At the beginning of 2021, Snøhetta and the art platform Collective Oslo started a collaboration to explore how designers can utilize generative AI for co-creation and design thinking. The project took an experimental approach and intended to investigate questions such as "What can co-creation with a machine teach us about creativity? In what ways can machines elevate our designs visually, intellectually, and emotionally? How does the role of designers adapt and change when collaborating with machines?”
Since then, we have seen a vast development of machine learning and AI tools used both in design and art, and the technology has become available for all, providing the creative industry with both competition and new opportunities.
In addition to being driven by curiosity and a desire to explore, the Snøhetta x Collective Oslo partnership had a concrete goal; to create a new visual identity and website for Collective Oslo with an ever-changing expression. It quickly became apparent that the identity had to be created through a designer - AI dialogue.
An unconventional approach to brand identity
Collective Oslo is an interdisciplinary art platform focusing on the intersections of art and technology within both analog and digital arts. Since its start in 2015, they have initiated and produced innovative, cross-disciplinary art and culture collaborations: more than 250 exhibitions and cultural events, and collaborations with over 580 artists from all over the world. However, little had been done to communicate the DNA of the platform itself, and to make its content available in the digital sphere.
After approaching Snøhetta to collaborate, the project soon turned into an experimental venture with no predefined boundaries. At the core of the project for both Collective Oslo and Snøhetta was the curiosity of how to think in unconventional ways to create a visual expression that challenges the traditional branding process by experimenting with generative technologies.
A constantly evolving identity
Over the next two years, the explorative project evolved into a new visual identity and digital presence with continually changing expressions, where AI is used to convey the platform's constantly evolving search for the most vibrant frequency in arts and culture.
The logo symbol is created by an algorithm trained to generate letter shapes and another was specifically trained to generate graphics resembling organic material – representing the opposite of machines and technology.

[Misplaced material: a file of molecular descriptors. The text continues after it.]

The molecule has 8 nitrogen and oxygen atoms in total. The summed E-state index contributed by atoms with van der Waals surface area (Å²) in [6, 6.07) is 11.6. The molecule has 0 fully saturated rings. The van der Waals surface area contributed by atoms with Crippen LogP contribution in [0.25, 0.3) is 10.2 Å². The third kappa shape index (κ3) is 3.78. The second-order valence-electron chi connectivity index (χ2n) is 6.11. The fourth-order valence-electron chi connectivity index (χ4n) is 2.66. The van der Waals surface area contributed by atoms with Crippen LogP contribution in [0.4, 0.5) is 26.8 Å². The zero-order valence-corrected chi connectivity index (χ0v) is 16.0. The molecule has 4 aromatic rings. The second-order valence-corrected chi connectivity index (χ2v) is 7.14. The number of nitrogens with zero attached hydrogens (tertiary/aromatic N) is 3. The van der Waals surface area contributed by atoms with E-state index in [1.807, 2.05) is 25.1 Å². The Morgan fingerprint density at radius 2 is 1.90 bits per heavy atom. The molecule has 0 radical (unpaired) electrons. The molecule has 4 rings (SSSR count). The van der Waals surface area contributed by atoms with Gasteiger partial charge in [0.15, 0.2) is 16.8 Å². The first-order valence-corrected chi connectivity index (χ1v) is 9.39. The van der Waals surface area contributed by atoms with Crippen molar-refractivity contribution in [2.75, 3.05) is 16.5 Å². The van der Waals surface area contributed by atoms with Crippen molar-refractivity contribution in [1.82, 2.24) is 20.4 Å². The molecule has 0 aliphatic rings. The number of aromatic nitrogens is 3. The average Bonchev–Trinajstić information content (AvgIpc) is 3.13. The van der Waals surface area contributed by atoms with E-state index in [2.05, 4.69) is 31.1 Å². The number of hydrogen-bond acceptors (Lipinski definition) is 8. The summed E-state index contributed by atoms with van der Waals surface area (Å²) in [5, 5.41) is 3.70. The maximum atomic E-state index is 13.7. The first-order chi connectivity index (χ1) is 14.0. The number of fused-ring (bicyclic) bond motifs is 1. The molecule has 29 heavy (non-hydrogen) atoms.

Three of the algorithms originally explored are included in the final visual identity and website. All are open source and can be seen here. The first algorithm, StyleGAN, has been used in two different ways to create two different expressions, by uploading images to train it to recognize shapes and generate more. Using the same algorithm for two different things, allowed it to concentrate on one specific task at a time, and mastering it very well.
First, the algorithm was used to create the changeable logo, now containing 10,000 versions of the letter C. Secondly, it was used to create a series of organic patterns, by feeding it pictures of nature – creating a contrast to the digital technology. To maintain visual coherence in the diverse outputs, the first-iteration results were processed through the Potrace algorithm. This algorithm drew out the line-based visual language. It generates vector files, ensuring a coherent and recognizable style for Collective Oslo.
When entering the website, the third algorithm, GammaCV, will access the camera on your computer to generate a live linear drawing of your face, and what is seen through its lens. The visualization depicts how we look in the eyes of machines, and acts as a stark reminder that we are being observed more than we like to think, providing big tech companies with a lot of information about our lives.
Examining the role of the designer
The identity of Collective Oslo is created through a set of adaptive visual expressions, created by a set of algorithms. The expressions are all machine-made. However, the machine could not have created this artistic expression without the original input of the human designers. Furthermore, the algorithms' primary function became that of generating visuality – elements that contribute to the overall identity and the primary expression of the identity, namely the website.
The designer was there throughout the creative process to curate the outcome, and stop it in time – leaving traces of the operation and intended imperfection. The result is an examination and reflection on the designer's role, and what is possible to achieve by treating algorithms as co-creators in the design process.
On the 29th of November, Snøhetta and Collective Oslo will present the process and results of this research collaboration at an event at Snøhetta's offices in Oslo.